Once my seeds are planted I make sure the soil is moist. One way to do this is to fill a plastic bin with water and float the pot in it until the surface is damp. I then label each container with the date and the name of the plant. This will help me keep track of how many days it took the seeds to germinate and will also help me when it comes time to plants the vegetable plants in the garden. I may be able to tell leeks from eggplant but it is very important to keep track of the variety of peppers and tomatoes.

labels, plants, prudent living.

Labels for seedlings.

Cover the seeds with a plastic or glass cover to create a mini greenhouse.  You need to keep the seeds warm; a heating pad may be necessary. You do not need a grow light until the seeds sprout. Once you see the first seed sprouting remove the cover and place under your grow light. Keep a close eye on the seedlings, as you don’t want them to dry out.

greenhouse, plastic greenhouse, seed starting

Creating a mini-greenhouse.

It may still look winter outside, but once I’ve started my seeds I know that spring is coming. It won’t be long before I’ll be busy outside in the garden!

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Looking at our weather forecast you would not think that spring is right around the corner. My garden is still snow covered and our forecast is for another 16” of the white stuff! However my seeds have arrived and my potting soil is mixed up and ready and it is time to start my seeds indoors.

seed starting, gardening

Sylvia’s heirloom seeds.

What are you planting this year. Here are a few of the seeds I will be starting early inside. Tomatoes and peppers are always started about 6-8 weeks before planting time. This gives the plants a time to get started and give you a better chance to have a good harvest.

The majority of my seeds that I ordered this year are all heirloom and come from Solstice Seeds; all the vegetables are grown locally and then the seeds are saved and available for purchase. I have confidence that these vegetables will do well in my garden since they were grown locally. This year I am growing three types of tomatoes.

Amish Paste – this is one of our favorites. An heirloom form Lancaster, PA the tomatoes produced are acorn or heart shaped with a deep red color and an intense tomatoey flavor. The fruit is meaty with few seeds and is excellent for fresh eating or caning.

tomato

Amish Paste

Burbank – This will be a new tomato for us this year. The fruit is medium sized round and smooth with good flavor and good drought resistance. Luther Burbank developed this tomato in 1915.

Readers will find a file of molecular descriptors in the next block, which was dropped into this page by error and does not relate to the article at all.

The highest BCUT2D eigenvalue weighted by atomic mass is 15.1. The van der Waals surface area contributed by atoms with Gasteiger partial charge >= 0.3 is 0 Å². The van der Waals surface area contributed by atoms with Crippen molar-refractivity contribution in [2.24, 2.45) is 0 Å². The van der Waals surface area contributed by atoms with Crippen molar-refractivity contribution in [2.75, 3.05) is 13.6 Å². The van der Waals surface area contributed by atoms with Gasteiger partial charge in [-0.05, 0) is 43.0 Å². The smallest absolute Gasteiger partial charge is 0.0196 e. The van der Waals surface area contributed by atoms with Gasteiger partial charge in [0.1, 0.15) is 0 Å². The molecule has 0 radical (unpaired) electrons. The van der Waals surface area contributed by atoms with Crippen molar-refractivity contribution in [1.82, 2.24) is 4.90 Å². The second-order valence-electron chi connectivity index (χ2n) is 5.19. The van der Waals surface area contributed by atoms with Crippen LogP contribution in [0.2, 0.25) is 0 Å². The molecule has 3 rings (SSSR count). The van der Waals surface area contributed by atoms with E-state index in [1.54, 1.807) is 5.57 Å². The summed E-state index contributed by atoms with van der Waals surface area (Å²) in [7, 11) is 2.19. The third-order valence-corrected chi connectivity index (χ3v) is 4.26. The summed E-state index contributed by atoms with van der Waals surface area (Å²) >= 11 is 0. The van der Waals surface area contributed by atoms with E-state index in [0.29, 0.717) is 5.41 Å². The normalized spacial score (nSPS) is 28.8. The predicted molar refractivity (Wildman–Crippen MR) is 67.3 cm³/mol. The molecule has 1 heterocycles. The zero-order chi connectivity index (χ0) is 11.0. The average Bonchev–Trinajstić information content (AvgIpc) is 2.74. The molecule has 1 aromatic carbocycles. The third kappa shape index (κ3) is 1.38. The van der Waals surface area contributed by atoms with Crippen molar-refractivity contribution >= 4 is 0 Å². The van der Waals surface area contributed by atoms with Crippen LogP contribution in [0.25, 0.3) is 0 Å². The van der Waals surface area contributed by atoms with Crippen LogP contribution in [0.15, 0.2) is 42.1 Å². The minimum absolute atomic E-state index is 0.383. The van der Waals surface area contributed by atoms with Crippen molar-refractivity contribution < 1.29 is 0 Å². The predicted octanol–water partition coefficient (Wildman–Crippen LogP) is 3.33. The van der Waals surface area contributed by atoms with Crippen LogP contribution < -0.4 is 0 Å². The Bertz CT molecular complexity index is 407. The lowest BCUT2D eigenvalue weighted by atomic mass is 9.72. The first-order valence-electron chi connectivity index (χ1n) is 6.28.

Burbank Tomato

Burbank Tomato

Orange Banana – These 3 oz plum tomatoes are very productive and adapted to a wide range of uses from drying to sauces to fresh eating. Unusually full and sweet flavor for a paste tomato. I am looking forward to trying these apricot colored tomatoes.

Orange Banana Tomato

Orange Banana Tomato

I will also be starting an assortment of peppers.

Odessa Market Sweet Pepper – this is an heirloom pepper from Odessa on the Black Sea in the Ukraine. The plant has strong stocky stems and unique green leaves and grows rapidly and dependably. It usually sets 7-12 fruits per plant. The fruit is crisp, juicy and tasty.

peppers

Odessa Market Sweet Pepper

Peacework Sweet Pepper – This is an exciting sweet early bell pepper. The peppers have a good flavor and a full bodied sweetness.

pepper

Peacework Sweet Pepper

Boldog Hungarian Spice Pepper – This pepper is somewhat blocky but a slender paprika pepper with an intoxicating aroma and a touch of heat once dried and ground. The plants are robust and about 2-3 feet tall, bearing heavily close to the stems. Peppers start dark and then ripen to a rich reddish brown.

In addition to the tomatoes and peppers I will also be starting Leeks and Eggplant. I don’t usually have much luck with eggplant here in Vermont but I give it a try each year.

Scotland Leeks– I have grow these leeks before with an incredibly harvest. Scotland Leeks are a very sturdy heirloom winter leek with a fat, pure white shank and deep green leaves. They have an outstanding flavor and exceptional hardiness. I have to space them generously as they can achieve remarkable size!